It’s been moving lower (rising USD) since February 25 (Fedwire), no surprise. It took a real tumble, however, around June 17 and 18.

AUD isn’t just correlated underlying with eurodollar conditions, it is likewise especially linked and susceptible to the same which go along with China. As you’d expect, Australia is at the margins one of China’s closest economic “colonies.”

The same spike in US$ (bad) which registered in the Aussie not surprisingly shows up in CNY. Again, around June 17 and 18.

What’s perhaps more important is that since June 22, CNY is no longer moving much at all in either direction. The quasi-peg remains in effect to this first day of September, meaning more than two months. That’s then the real stealth money of one of the few actual central banks left on the planet: PBOC.

As I worked out here, the cringe remains; not something you really want to see and therefore a backhanded indication of relative seriousness.

So, we have to ask, what was it mid-June that seems to have so disturbed the eurodollar system as to have forced Big Mama’s, as the PBOC is known, interventionist hand?

Yes, reverse repo.

June 17 just so happens to have been the first day that the Fed’s new RRP rate came into effect. An increase of 5 bps from the zero lower bound, the same one the ECB seeks redress over, which doesn’t seem to be much of an issue by itself.

By raising the RRP, the Federal Reserve was meddling in affairs way beyond its ken; actual monetary affairs. In trying to better control misbehaving T-bill rates (and GC repo), to portray some competence, Jay Powell’s gang actually revealed their further incompetence and the real issue.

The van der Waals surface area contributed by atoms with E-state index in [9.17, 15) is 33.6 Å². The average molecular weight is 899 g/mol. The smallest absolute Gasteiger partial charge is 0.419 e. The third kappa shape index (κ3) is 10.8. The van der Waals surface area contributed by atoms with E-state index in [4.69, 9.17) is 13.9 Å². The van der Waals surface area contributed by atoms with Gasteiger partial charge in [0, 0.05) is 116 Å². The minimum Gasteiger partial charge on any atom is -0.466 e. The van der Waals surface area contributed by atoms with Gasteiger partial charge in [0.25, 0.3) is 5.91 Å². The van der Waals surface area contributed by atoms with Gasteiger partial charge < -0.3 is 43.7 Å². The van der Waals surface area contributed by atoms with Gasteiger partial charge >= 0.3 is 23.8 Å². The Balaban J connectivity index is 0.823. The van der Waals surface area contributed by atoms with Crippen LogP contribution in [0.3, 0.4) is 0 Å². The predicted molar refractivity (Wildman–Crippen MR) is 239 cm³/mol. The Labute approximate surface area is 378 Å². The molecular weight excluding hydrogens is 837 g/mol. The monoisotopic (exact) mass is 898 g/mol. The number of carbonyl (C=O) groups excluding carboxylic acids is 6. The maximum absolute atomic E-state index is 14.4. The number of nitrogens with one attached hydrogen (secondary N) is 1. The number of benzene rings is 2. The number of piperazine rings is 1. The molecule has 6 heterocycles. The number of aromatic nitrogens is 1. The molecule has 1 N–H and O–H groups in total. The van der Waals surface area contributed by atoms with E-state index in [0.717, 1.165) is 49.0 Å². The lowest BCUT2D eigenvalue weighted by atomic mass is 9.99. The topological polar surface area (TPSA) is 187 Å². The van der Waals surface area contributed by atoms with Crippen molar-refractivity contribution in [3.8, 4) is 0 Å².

I wrote about it specifically right on June 17:

Here’s where the FOMC has done us a huge and inadvertent service; by raising the RRP 5bps off the zero lower bound, it has given this bill, collateral premium the space to “show itself.” Which, on the very first day of the new RRP rate, it just did…

The reverse repo is at 5, yet bill yields at the 4-, 8-, and 3-month maturities are all less than this. Why? It can only mean this one thing, a premium relating to value for some other utility, otherwise nothing would ever yield below this secured alternative with the Federal Reserve. Who would buy a 4- or 8-week UST bill returning one and a half maybe two basis points less than lending to the Fed secured by the same instrument?

If there wasn’t a collateral constraint, the RRP would act like a hard floor. It isn’t and we’ve seen this before. Thus, why UST note and bond yields, for example, have almost perfectly correlated with RRP usage in the “wrong” way.

By moving a little bit off the ZLB, the Fed all but confirmed the primary underlying issue as one of a collateral instead of “too much” money from overly abundant but largely useless bank reserves. If it really was about this digital flood of dollars, why only increasing and increasingly global deflationary indications, pressures, and further potential?

In the wake of Federal Reserve officials dipping their ignorant toes into the real monetary world, rather than sticking with the scripted universe of speechifying, it has left the PBOC (and certainly others) to deal with the further fallout and consequences – deflationary potential consequences – as best it can.

In China’s case with CNY, in a way (cringe) no one ever wants to see. It began back in late February, picked up a huge wave in March, and then the Federal Reserve pushed it further along in the wrong direction because those at the Federal Reserve like those at the ECB are only good at playing central bankers on TV.

COVID? Weather? Chinese emission controls?

No, dollar; eurodollar. And it all begins (therefore doesn’t end) with central bankers who aren’t central bankers, who believe in the ultimate power of their own voices than stoop to studying the real money plumbing in order to find then do something useful about its structural shortcomings.

This here is my own overly verbose way of saying, forget inflation since the real monetary world has because nothing truly has changed. Words are neither euros nor dollars, and they sure haven’t been eurodollars.